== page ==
Ince, M; Yildiz, F; Engin, G Onkal; Engin, S N; Keskinler, B

2008-05-30

117

Effect of oxygen impurities on properties of the ternary superconductor SnMo/sub 6/S/sub 8/: Extended x-ray-absorption fine-structure determination of bond distances and local-density cluster calculations  

SciTech Connect

Electronic structure calculations were performed for clusters representing the Chevrel-phase SnMo/sub 6/S/sub 8/, with and without oxygen doping. In order to obtain the local structure around the Sn atom, extended x-ray-absorption fine-structure (EXAFS) measurements were made with synchro- tron radiation. The interatomic distances obtained experimentally were used in the calculations. The effect of oxygen doping on the Moessbauer isomer shift and quadrupole splitting values of /sup 119/Sn was investigated theoretically and compared with reported experimental values. The effect of oxygen substitution on the density of states at the Fermi energy of the (Mo/sub 6/S/sub 8/)/sup 2 -/ cluster was also studied. The results suggest that oxygen doping does not alter significantly the electronic structure of SnMo/sub 6/S/sub 8/.

Guenzburger, D.; Ellis, D.E.; Montano, P.A.; Shenoy, G.K.; Malik, S.K.; Hinks, D.G.; Vaishnava, P.; Kimball, C.W.

1985-10-01

118

The electrum-tarnish method for the determination of the fugacity of sulfur in laboratory sulfide systems  

USGS Publications Warehouse

A new method for the determination of the fugacity of sulfur in laboratory systems consists of visual observation of the development and decomposition of a sulfide tarnish phase on silver-gold alloy (electrum) of precisely known composition. The alloy system is calibrated against pure sulfur. The method has the following advantages: simple apparatus; ability to cover a large range of fugacity of S2; ability to cover a large temperature range by permitting runs of long duration; ability to tolerate other components in the gas phase; and ease of recovery of the quenched charges for determinations of phases and compositions. Results obtained by the electrum-tarnish method are in satisfactory agreement with those obtained by other workers for the fs2 vs. T curves for the assemblage Ni(1-x)S + NiS2. The electrum-tarnish method shows promise for investigating many other reactions. Univariant reactions studied by this method can be represented as lines forming a genetic grid in terms of the environmental parameters fs2 and T, The slopes of such lines can yield valuable thermodynamic data for the phases involved, but activity coefficients must be known for phases of variable composition. ?? 1964.

Barton, P.B., Jr.; Toulmin, P., III

1964-01-01

119

Supplemental Oxygen (Oxygen Therapy)  

MedlinePLUS

... mind when using oxygen. Oxygen is a safe gas and is non-flammable, however, it supports combustion. Materials burn more readily in an oxygen-enriched environment. Follow these tips for safe oxygen use: Post "No Smoking" and "No Open Flames" signs in and outside ...

120

GPT: An excel spreadsheet for thermobarometric calculations in metapelitic rocks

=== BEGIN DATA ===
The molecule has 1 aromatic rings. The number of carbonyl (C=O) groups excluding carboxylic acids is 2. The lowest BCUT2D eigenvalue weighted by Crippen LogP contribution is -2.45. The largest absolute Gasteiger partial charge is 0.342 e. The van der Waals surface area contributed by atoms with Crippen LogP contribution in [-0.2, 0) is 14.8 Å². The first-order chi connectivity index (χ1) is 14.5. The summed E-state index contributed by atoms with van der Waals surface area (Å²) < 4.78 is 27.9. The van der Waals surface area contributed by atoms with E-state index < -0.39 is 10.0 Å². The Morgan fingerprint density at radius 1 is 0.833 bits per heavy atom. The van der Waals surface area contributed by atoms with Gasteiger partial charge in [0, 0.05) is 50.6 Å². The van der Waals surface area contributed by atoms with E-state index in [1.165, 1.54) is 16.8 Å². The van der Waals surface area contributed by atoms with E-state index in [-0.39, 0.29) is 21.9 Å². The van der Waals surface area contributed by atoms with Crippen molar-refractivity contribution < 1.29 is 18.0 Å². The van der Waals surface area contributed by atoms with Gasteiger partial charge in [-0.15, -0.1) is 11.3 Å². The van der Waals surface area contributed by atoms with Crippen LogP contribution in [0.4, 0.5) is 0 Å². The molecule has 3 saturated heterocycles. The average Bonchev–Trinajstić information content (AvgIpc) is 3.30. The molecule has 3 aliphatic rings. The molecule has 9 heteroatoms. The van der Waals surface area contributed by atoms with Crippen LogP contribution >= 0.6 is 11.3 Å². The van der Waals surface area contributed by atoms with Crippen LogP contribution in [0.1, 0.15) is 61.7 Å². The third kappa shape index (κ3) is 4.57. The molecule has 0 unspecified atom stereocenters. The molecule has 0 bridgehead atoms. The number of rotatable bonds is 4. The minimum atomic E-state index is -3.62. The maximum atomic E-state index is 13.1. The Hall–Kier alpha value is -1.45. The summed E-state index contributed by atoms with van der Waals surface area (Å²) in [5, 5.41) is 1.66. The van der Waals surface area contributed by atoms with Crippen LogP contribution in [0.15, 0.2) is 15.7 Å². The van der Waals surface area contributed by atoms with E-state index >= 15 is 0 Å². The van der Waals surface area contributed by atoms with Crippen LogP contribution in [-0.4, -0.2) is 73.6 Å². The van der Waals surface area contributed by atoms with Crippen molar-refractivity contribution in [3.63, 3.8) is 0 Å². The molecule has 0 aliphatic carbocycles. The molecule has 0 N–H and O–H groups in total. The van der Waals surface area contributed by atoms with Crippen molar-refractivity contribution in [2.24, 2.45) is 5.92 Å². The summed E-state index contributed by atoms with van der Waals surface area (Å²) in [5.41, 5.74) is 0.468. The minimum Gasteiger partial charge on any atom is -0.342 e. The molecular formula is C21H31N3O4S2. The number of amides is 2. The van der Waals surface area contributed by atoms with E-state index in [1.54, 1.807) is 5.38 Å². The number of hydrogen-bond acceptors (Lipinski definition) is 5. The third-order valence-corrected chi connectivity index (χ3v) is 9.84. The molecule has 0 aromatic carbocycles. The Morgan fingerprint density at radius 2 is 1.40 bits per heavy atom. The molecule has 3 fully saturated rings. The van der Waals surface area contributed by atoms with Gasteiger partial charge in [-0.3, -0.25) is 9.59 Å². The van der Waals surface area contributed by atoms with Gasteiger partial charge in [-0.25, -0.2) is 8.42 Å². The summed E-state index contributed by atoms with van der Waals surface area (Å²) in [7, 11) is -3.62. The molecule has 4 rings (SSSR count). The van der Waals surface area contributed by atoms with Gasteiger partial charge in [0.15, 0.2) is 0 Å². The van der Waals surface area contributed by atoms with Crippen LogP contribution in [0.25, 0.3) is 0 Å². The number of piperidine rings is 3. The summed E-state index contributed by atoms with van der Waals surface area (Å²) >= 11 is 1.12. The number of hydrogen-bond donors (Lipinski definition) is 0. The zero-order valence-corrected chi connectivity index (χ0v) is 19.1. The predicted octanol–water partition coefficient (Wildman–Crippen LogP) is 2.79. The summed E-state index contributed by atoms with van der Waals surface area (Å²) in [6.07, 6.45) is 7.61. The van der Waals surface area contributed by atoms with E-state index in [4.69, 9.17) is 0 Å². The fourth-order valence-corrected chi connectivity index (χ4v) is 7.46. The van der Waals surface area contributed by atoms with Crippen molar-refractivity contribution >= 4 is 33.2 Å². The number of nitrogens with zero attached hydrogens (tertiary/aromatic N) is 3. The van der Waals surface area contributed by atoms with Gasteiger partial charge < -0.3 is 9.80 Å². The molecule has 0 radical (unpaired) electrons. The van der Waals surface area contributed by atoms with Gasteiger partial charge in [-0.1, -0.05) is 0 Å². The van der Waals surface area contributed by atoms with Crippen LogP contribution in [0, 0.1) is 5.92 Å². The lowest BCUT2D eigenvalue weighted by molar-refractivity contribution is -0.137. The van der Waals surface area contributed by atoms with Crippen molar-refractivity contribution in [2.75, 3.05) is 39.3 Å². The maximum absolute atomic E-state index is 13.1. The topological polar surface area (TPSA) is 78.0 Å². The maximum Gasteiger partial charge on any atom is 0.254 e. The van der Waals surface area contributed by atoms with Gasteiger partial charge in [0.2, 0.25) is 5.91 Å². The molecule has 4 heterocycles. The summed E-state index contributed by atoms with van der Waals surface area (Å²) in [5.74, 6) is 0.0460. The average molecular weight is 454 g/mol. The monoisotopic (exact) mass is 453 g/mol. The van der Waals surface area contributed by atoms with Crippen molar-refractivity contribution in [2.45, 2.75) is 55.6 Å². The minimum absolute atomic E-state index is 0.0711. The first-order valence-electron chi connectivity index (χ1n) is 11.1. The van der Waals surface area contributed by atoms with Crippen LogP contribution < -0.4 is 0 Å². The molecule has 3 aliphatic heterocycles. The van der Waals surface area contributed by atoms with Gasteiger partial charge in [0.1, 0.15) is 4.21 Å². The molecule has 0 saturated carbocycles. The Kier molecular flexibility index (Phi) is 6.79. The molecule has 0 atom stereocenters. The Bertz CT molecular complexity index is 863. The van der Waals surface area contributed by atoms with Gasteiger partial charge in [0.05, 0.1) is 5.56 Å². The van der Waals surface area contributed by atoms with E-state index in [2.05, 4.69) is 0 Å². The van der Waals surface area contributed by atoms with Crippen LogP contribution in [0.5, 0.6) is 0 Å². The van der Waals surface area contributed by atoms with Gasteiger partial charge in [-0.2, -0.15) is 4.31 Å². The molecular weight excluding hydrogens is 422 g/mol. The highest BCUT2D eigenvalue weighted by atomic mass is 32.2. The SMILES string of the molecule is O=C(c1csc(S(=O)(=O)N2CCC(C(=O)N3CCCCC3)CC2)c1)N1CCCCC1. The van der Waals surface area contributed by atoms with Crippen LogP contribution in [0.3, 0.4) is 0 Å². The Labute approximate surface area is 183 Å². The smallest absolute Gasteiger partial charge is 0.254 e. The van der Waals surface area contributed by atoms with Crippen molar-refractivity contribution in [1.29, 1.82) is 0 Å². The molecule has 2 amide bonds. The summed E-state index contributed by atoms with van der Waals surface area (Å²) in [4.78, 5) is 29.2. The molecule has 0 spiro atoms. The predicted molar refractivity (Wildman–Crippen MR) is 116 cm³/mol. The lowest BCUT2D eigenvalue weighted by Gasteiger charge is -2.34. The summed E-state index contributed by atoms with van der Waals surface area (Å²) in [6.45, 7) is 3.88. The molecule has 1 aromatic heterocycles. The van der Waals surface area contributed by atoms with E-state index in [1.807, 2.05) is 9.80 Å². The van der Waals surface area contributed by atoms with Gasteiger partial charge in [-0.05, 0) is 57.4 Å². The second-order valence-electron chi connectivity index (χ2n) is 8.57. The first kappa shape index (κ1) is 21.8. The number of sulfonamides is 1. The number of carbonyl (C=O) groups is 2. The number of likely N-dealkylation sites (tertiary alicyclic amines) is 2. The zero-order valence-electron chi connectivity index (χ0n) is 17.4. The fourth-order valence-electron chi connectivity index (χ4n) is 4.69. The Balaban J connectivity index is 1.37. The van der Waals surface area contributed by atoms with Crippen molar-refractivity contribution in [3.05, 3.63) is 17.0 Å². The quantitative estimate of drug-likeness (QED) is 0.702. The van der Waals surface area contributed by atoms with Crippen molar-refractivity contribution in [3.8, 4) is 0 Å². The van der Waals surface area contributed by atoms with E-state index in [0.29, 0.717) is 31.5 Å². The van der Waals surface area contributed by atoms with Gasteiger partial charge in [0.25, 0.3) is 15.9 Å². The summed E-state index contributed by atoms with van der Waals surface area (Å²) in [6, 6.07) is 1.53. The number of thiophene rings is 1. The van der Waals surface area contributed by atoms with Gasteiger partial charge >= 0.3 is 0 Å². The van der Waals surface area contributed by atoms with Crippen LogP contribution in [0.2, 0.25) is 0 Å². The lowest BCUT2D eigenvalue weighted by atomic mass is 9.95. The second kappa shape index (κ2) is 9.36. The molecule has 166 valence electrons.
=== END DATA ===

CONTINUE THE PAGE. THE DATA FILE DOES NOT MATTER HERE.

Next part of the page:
Microsoft Academic Search

GPT takes advantage of Excel spreadsheet utilities (e.g. the possibility of entering a large number of data) to calculate 72 thermometers, 59 barometers, two fO2-meters, thirteen fH2O-meters and fourteen XH2O-meters, as well as the equations for the calculation of the H2O fugacity coefficient corresponding to different mineral assemblages. Each calibration uses expressions by different authors. Because these calibrations are two-variable

Joan Reche; Francisco J. Martinez

1996-01-01

121

Calculating specific denitrification rates in pre-denitrification by assessing the influence of dissolved oxygen, sludge loading and mixed-liquor recycle.  

PubMed

This article presents the results of an experimental study on the correlation among the specific denitrification rate (SDNR), the dissolved oxygen concentration (DO), the F:M ratio (F:M) and the mixed-liquor (ML) recycle in the pre-denitrification reactors fed by domestic sewage. The experimental curves reveal a 28.8-32.0% reduction in the SDNR at 20 degrees C (SDNR(20 degrees C)) with DO equal to 0.1 mgO2 L(-1) and F:M in the range 0.2-0.4 kgBOD5 kgMLVSS(-1) d(-1). The SDNR reduction increases to 50.0-55.9% with DO = 0.3 mgO2 L(-1). A mathematical correlation of these results and an equation for calculating SDNR(20 degrees C) as function of the F:M as well as the average DO and BOD5 in the total flow rate fed in the denitrification stage are proposed. The conducted experience gives useful suggestions for practical usage, in particular regarding the denitrification reactor design, and represents a good starting point for future applications with the aim to optimize the biological process in domestic sewage treatment plants. PMID:25145214

Raboni, Massimo; Torretta, Vincenzo; Viotti, Paolo; Urbini, Giordano

2014-01-01

122

JSC systems using solid ceramic oxygen electrolyte cells to measure oxygen fugacites in gas-mixing systems  

NASA Technical Reports Server (NTRS)

Details are given for the construction and operation of a 101.3 KN/sq meter (1 atmosphere) redox control system. A solid ceramic oxygen electrolyte cell is used to monitor the oxygen fugacity in the furnace. The system consists of a vertical quench gas mixing furnace with heads designed for mounting the electrolyte cell and with facilities for inserting and removing the samples, a simplified version of a gas mixing apparatus, and devices for experiments under controlled rates of change of temperature. A thermogravimetric analysis system employing these techniques of redox control and measurement is also described. The calibration and maintenance of the system are discussed.